Antioch Council spends $2.3 million in extra tax revenues but nothing for homeless or more cops

The Antioch City Council uses their new display board showing how they voted during their meeting on Tuesday, Nov. 23, 2021. Video screenshot.

Approve $1,500,000 for renovation of City Hall second floor

Thorpe, Torres-Walker want to renovate Hard House for council member offices, plus staff for each council member

By Allen Payton

During Tuesday night’s meeting, Nov. 23, 2021, Antioch Finance Director Dawn Merchant said the city council will have an additional $2.3 million to spend in this year’s budget, with over $2.5 million additional from sales tax, including over $1.5 million more from Measure W’s 1% sales tax revenues. The council members chose to allocate the funds but included nothing to pay for more police officer or to help the homeless.

According to the City staff report on the item, “The major contributing factors to net revenues higher than projected are:

  • $1,542,781 higher Measure W/1% sales tax than projected.
  • $1,006,854 higher sales tax than projected.
  • $435,820 more in building permit revenue than anticipated.
  • $231,737 more in property tax revenue than anticipated.
  • $160,000 more in interest and rental revenue than anticipated.
  • Approximately $532,000 additional revenues than anticipated from various miscellaneous sources.

There was also a $1,571,461 reduction in revenues for the amount billed to the Department of Water Resources (DWR) for our usable river water days as the money was not received until October 2021 requiring us to record this revenue in FY22 instead.”

Plus, there were $6,425,217 less in expenditures than projected for Fiscal Year 2021. The major contributing factors to net expenditures lower than projected are:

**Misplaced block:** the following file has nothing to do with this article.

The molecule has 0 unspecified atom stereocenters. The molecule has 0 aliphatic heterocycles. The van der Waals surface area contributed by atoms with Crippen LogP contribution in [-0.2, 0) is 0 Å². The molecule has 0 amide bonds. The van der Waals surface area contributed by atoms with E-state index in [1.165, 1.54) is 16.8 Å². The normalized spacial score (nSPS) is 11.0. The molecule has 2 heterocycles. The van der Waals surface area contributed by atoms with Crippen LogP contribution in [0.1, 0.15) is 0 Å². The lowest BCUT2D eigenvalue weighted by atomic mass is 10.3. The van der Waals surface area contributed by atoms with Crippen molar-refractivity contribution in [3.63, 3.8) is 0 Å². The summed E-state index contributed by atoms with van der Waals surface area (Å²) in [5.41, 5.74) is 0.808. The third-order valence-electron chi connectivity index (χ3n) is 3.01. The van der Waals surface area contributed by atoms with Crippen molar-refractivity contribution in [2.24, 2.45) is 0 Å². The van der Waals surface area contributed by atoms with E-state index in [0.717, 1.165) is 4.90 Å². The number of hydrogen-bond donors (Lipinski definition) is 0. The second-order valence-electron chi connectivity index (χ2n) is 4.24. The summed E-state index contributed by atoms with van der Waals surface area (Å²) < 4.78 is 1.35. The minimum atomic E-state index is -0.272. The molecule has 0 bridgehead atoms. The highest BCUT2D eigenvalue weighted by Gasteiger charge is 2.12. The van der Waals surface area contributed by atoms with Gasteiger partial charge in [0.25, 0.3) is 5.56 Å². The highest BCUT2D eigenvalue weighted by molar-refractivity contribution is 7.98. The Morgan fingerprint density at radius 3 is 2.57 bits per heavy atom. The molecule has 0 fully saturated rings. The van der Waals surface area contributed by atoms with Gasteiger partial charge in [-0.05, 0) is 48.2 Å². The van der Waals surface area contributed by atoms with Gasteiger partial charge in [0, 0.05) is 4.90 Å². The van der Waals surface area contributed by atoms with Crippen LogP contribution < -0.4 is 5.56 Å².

$383,762 less in operating subsidy than projected to the Animal Shelter.

$557,686 less in operating subsidy than projected to Recreation programs.

$2,007,481 in salary savings from all unfilled positions. $1,051,661 represents non- Police salary savings which the City Council will need to allocate to one-time projects and/or unfunded liabilities per the City’s one-time revenue policy. The appropriation has been included in the budget amendments in Exhibit C to Attachment A.

$271,532 in purchase orders as of June 30,2021 not yet entirely spent. The carry forward of the budgets for these is included in the budget amendments in Exhibit A to Attachment A.

$1,941,089 in project budgets outstanding as of June 30, 2021, not yet entirely spent. The carryforward of the budgets for these is included in the budget amendments in Exhibit B to Attachment A.

$1,054,466 in non-salary savings in the Police Department budget.

$328,786 in non-salary savings in Public Works.

$2.85 and $3.1 Million More in FY22 and FY23

As a result, city staff is projecting increases to Fiscal Year 2022 General Fund sales tax and 1% sales tax projections by $2,849,683 and FY23 by $3,121,657 based on FY21 closing numbers and current sales tax projection trends.

Council Allocates Funds But, None for More Police Officers or Homeless

Staff also proposed how to spend the additional funds, including paying for projects the City has already begun and moving up items from the FY22 budget.

Mayor Lamar Thorpe suggested holding off on approving costs related to establishing the new Community Resources Department.

Then without any comments from the public, District 3 Councilwoman Lori Ogorchock made, and District 2 Councilman Mike Barbanica seconded a motion to approve the remaining items. But both Mayor Pro Tem Monica Wilson and Thorpe said they would rather discuss them on a item by item basis. The motion failed 2-3 with District 1 Councilwoman Tamisha Torres-Walker joining Thorpe and Wilson in voting no.

The council members then reviewed the other proposed budget items, with Thorpe seeking consensus

  • Consideration of vehicles and equipment for the seven (7) new Code Enforcement Officers approved in the budget at a General Fund FY22 cost of $245,000 and $21,000 in FY23.
  • Consideration of an Administrative Assistant for Human Resources. The FY22 General Fund budget cost would be $30,769 (includes $5,000 for computer and other startup costs) and $110,479 in FY23.